Representatives of the B.C. Civil Liberties Association will speak at a rally tomorrow against “security certificates”. The rally has been organized by several groups including Amnesty International and No One is Illegal. The rally will take place at 300 W. Georgia St, Vancouver at 4 pm.
The BCCLA condemns the use of Security Certificates under the Immigration and Refugee Protection Act to deport non-Citizens from this country without adequate due process protections. At the stroke of a pen, non-citizens can be whisked away without ever seeing the evidence against them and without a real opportunity to argue for their right to remain. Hearings are conducted in secret by government lawyers and specially-designated Federal Court judges. Deportees and their legal counsel are barred from entering the courtroom. Deportees may be incarcerated in solitary confinement for years without adequate hearings and may ultimately be ordered deported to face torture or execution in a foreign country known for human rights abuses. Individuals who’s deportation order has been confirmed by the Federal Court of Canada, Trial Division have no right of appeal from their first hearing.
Jason Gratl, BCCLA Secretary and Board member explains: “The absence of even the most minimal of procedural safeguards leaves us with two concerns. First, it is very difficult to assure that justice will be done given that there is no way to begin to challenge the government’s case. Second, there are inadequate safeguards to ensure against abuse. Excluding any public scrutiny over the judicial process, and deferring almost completely to the Executive branch of government is positively medieval. Secret trials and secret evidence have no place in a democratic country.”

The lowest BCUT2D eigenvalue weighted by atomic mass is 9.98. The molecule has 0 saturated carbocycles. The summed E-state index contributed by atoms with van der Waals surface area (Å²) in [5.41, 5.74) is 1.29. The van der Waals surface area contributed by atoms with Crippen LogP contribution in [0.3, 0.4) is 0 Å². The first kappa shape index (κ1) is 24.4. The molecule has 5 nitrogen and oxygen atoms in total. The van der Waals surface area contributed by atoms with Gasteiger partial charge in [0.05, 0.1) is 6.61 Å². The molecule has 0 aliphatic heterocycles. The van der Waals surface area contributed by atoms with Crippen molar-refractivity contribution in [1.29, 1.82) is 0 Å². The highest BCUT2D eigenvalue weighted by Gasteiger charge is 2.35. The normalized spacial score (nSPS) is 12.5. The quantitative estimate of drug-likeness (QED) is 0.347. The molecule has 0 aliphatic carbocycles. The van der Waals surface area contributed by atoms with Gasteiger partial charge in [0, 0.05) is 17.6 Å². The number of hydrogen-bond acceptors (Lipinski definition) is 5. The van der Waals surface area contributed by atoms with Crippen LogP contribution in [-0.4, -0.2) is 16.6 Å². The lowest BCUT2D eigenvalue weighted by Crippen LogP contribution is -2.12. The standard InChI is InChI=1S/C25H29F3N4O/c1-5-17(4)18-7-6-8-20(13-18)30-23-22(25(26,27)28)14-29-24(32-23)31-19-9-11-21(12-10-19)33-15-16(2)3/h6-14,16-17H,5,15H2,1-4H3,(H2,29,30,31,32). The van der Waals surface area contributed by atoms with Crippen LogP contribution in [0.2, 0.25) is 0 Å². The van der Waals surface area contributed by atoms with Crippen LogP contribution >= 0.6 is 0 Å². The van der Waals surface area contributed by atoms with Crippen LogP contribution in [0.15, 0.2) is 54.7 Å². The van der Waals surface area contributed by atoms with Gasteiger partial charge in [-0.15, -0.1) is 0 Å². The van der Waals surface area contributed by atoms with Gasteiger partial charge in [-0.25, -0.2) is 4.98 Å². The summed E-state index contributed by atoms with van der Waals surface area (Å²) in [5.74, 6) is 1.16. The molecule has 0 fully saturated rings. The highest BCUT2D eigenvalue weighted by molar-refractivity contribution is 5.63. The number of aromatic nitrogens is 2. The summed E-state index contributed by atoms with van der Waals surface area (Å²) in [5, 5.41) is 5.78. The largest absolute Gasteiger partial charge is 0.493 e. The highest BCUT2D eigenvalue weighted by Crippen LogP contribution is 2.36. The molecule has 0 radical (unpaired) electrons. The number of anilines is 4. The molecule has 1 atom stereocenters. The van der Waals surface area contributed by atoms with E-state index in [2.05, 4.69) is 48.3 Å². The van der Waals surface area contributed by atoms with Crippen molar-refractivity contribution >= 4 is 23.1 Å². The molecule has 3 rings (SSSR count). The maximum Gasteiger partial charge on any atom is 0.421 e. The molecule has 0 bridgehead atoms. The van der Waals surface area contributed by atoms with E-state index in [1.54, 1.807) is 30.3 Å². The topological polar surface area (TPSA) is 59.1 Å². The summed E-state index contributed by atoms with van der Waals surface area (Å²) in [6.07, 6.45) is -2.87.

The B.C. Civil Liberties Association is creating a special committee to study how substantial threats to national security can be addressed while protecting due process, individual rights, and public accountability of executive and judicial authority. This BCCLA committee will also be responsible for reviewing anti-terrorism legislation with the federal government undertaking a mandatory review of the law in 2005.